Latest Novels
"Herein lies the danger of the
practice... If the mesmerist is
corrupt of heart, foul of mind,
and diseased of soul, the vital
fluid which he projects will be
tainted..."

When Philip K. Dick found himself
suddenly transported to New
Testament Syria, he must have run
into his namesake, Philip the
Deacon.
VITAL FLUID reverses the
time flow, and brings the first
Philip to the twenty-first
century, along with his
transmigrationally entangled
nemesis, Simon Magus.

They've returned as rival
hypnotists, staging an
increasingly bizarre series of
shows across America, mesmerizing
teenagers in an Indian
reservation, a Mormon
polygamist's military academy and
a Columbine-like high school.
Damnation and Salvation in the
American Food Services Industry!

Spencer Sproul is a would-be
serial-killing bus boy.  But he
can't manage to murder, injure, or
even scare anybody. It's not for
lack of trying.  He sublimates on
the job and becomes a rising star of
the family restaurant
business.

Spencer learns that a family
restaurant can be an instrument of
torture, too. If the food, music,
decor and waitress uniforms are
"ratcheted up" to just the right
levels, the place can grate
subliminally on people's nerves, and
stimulate their masochistic
tendencies.  Customers come
flocking, as to a Hannibal the
Cannibal movie.

The Better Business Bureau takes
notice.  But, before Spencer can
take his seat of honor at the
Merchant of the Month Award Banquet,
he must bumble his way past a
pederastic restaurant critic, a
trash-talking sex worker, a
cellulite-worshiping convenience
store clerk, and a police force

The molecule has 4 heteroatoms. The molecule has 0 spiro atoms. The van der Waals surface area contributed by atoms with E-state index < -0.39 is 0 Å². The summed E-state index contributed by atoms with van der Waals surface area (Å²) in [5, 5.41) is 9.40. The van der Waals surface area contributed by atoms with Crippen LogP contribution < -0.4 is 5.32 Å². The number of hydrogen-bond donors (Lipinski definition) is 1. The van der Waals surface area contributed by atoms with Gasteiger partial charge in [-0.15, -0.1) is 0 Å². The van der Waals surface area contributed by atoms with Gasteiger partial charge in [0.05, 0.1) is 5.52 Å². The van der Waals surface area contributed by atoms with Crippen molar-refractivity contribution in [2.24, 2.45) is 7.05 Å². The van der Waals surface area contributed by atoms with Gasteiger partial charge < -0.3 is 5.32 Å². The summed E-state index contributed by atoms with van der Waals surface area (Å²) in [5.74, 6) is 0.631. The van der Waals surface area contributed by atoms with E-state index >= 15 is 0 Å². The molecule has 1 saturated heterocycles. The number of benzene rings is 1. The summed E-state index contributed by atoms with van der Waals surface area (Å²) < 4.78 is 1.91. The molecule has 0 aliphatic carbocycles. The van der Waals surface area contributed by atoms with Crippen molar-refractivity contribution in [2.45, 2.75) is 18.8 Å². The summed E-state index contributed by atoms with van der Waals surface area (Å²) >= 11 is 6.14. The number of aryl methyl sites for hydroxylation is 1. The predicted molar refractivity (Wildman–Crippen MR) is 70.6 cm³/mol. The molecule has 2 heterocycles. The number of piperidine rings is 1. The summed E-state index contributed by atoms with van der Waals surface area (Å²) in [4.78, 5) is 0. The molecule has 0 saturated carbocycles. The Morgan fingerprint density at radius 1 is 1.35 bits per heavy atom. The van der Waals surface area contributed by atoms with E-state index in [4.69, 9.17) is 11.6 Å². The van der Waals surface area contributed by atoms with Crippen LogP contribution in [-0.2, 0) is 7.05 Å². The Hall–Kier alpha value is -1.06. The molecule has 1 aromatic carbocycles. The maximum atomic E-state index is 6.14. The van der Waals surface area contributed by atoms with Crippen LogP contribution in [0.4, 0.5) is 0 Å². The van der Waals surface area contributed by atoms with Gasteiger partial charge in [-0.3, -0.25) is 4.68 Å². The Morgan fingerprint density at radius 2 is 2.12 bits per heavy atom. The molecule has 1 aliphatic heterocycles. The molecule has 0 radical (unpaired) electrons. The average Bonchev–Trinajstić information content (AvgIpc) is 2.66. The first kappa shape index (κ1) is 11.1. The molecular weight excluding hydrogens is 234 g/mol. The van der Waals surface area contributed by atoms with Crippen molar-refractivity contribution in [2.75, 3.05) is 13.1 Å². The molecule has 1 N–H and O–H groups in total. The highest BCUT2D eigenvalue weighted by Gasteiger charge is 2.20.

filled with homophobes, overeducated
commies and greedy homicide
detectives.

LEMUR is an all-American success
story!
Crossing Chaos Enigmatic Ink
Raw Dog Screaming Press

Advocate review

unexpurgated Advocate rave at
The Imperial Youth Review

Tom YouTubes it

Tom discusses LEMUR with
Israeli journalist Barry Katz
This wizard war climaxes at an East L.A. ghetto community center full
the Department of Homeland Security must be called in.

On the way, Philip and Simon make a reincarnational pit stop in
nineteenth-century Europe. They are embodied in another pair of
wonder-workers, actual historical figures from the glory days of
mesmerism, who entranced lions for Queen Victoria and rendered altar
boys malleable for Pope Pius IX.

Vital Fluid is inspired by the uncanny performances and fascinating
life of John-Ivan Palmer, the top stage hypnotist in America today, who
says--

"
Vital Fluid is a masterpiece. There are no words to describe the eerie
dream this book is to me."
read Tom's heptafold review of Crossing Chaos Enigmatic Ink's
inaugural list in Exquisite Corpse
The Bomb Baby was in Hiroshima, in
utero, at the moment of the glamorous
detonation. As a result of prenatal
exposure to gamma rays, he is tiny and
mentally deficient, but his physical
vigor is unimpaired.

Living on a makeshift raft on the river
that runs through town, he only comes